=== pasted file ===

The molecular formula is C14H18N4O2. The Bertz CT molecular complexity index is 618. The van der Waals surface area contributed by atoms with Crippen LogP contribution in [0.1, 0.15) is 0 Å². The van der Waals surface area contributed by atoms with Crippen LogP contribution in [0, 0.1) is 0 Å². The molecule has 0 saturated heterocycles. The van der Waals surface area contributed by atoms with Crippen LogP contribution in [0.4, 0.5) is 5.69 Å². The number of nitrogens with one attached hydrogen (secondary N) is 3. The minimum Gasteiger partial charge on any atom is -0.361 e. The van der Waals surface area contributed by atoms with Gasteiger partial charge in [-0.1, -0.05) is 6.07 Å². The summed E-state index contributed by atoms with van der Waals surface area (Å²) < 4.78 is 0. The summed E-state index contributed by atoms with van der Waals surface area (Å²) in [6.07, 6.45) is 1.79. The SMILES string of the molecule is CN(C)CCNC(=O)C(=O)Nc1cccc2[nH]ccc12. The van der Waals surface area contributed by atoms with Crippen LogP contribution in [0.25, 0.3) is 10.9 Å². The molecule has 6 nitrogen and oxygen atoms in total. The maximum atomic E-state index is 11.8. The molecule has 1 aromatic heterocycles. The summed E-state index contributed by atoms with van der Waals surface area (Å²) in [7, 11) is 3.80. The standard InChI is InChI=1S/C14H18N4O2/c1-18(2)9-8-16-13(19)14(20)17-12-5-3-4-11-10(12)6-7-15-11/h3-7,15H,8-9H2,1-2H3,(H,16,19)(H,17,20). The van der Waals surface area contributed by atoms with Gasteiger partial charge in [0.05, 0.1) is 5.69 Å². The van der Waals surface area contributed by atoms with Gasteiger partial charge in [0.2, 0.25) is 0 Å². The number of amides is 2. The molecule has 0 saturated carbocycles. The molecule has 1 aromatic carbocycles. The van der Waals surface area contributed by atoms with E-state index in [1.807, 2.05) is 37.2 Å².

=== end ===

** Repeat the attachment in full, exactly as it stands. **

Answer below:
The molecular formula is C14H18N4O2. The Bertz CT molecular complexity index is 618. The van der Waals surface area contributed by atoms with Crippen LogP contribution in [0.1, 0.15) is 0 Å². The van der Waals surface area contributed by atoms with Crippen LogP contribution in [0, 0.1) is 0 Å². The molecule has 0 saturated heterocycles. The van der Waals surface area contributed by atoms with Crippen LogP contribution in [0.4, 0.5) is 5.69 Å². The number of nitrogens with one attached hydrogen (secondary N) is 3. The minimum Gasteiger partial charge on any atom is -0.361 e. The van der Waals surface area contributed by atoms with Gasteiger partial charge in [-0.1, -0.05) is 6.07 Å². The summed E-state index contributed by atoms with van der Waals surface area (Å²) < 4.78 is 0. The summed E-state index contributed by atoms with van der Waals surface area (Å²) in [6.07, 6.45) is 1.79. The SMILES string of the molecule is CN(C)CCNC(=O)C(=O)Nc1cccc2[nH]ccc12. The van der Waals surface area contributed by atoms with Crippen LogP contribution in [0.25, 0.3) is 10.9 Å². The molecule has 6 nitrogen and oxygen atoms in total. The maximum atomic E-state index is 11.8. The molecule has 1 aromatic heterocycles. The summed E-state index contributed by atoms with van der Waals surface area (Å²) in [7, 11) is 3.80. The standard InChI is InChI=1S/C14H18N4O2/c1-18(2)9-8-16-13(19)14(20)17-12-5-3-4-11-10(12)6-7-15-11/h3-7,15H,8-9H2,1-2H3,(H,16,19)(H,17,20). The van der Waals surface area contributed by atoms with Gasteiger partial charge in [0.05, 0.1) is 5.69 Å². The van der Waals surface area contributed by atoms with Gasteiger partial charge in [0.2, 0.25) is 0 Å². The number of amides is 2. The molecule has 0 saturated carbocycles. The molecule has 1 aromatic carbocycles. The van der Waals surface area contributed by atoms with E-state index in [1.807, 2.05) is 37.2 Å².